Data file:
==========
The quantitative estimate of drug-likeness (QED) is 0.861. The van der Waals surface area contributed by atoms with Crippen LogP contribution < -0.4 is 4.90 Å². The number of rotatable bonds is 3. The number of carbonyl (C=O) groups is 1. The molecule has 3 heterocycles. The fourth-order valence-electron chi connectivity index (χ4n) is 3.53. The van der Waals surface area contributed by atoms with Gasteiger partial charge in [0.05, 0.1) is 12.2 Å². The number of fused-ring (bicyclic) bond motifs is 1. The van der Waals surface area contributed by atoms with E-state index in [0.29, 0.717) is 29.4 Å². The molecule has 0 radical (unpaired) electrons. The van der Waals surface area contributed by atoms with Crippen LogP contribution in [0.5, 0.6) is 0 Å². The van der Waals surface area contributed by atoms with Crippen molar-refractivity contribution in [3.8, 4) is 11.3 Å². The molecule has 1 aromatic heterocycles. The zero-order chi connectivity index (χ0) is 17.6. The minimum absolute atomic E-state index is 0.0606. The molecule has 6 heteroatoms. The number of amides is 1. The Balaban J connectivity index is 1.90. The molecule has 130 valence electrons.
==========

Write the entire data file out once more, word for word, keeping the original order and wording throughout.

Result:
The quantitative estimate of drug-likeness (QED) is 0.861. The van der Waals surface area contributed by atoms with Crippen LogP contribution < -0.4 is 4.90 Å². The number of rotatable bonds is 3. The number of carbonyl (C=O) groups is 1. The molecule has 3 heterocycles. The fourth-order valence-electron chi connectivity index (χ4n) is 3.53. The van der Waals surface area contributed by atoms with Gasteiger partial charge in [0.05, 0.1) is 12.2 Å². The number of fused-ring (bicyclic) bond motifs is 1. The van der Waals surface area contributed by atoms with E-state index in [0.29, 0.717) is 29.4 Å². The molecule has 0 radical (unpaired) electrons. The van der Waals surface area contributed by atoms with Crippen LogP contribution in [0.5, 0.6) is 0 Å². The van der Waals surface area contributed by atoms with Crippen molar-refractivity contribution in [3.8, 4) is 11.3 Å². The molecule has 1 aromatic heterocycles. The zero-order chi connectivity index (χ0) is 17.6. The minimum absolute atomic E-state index is 0.0606. The molecule has 6 heteroatoms. The number of amides is 1. The Balaban J connectivity index is 1.90. The molecule has 130 valence electrons.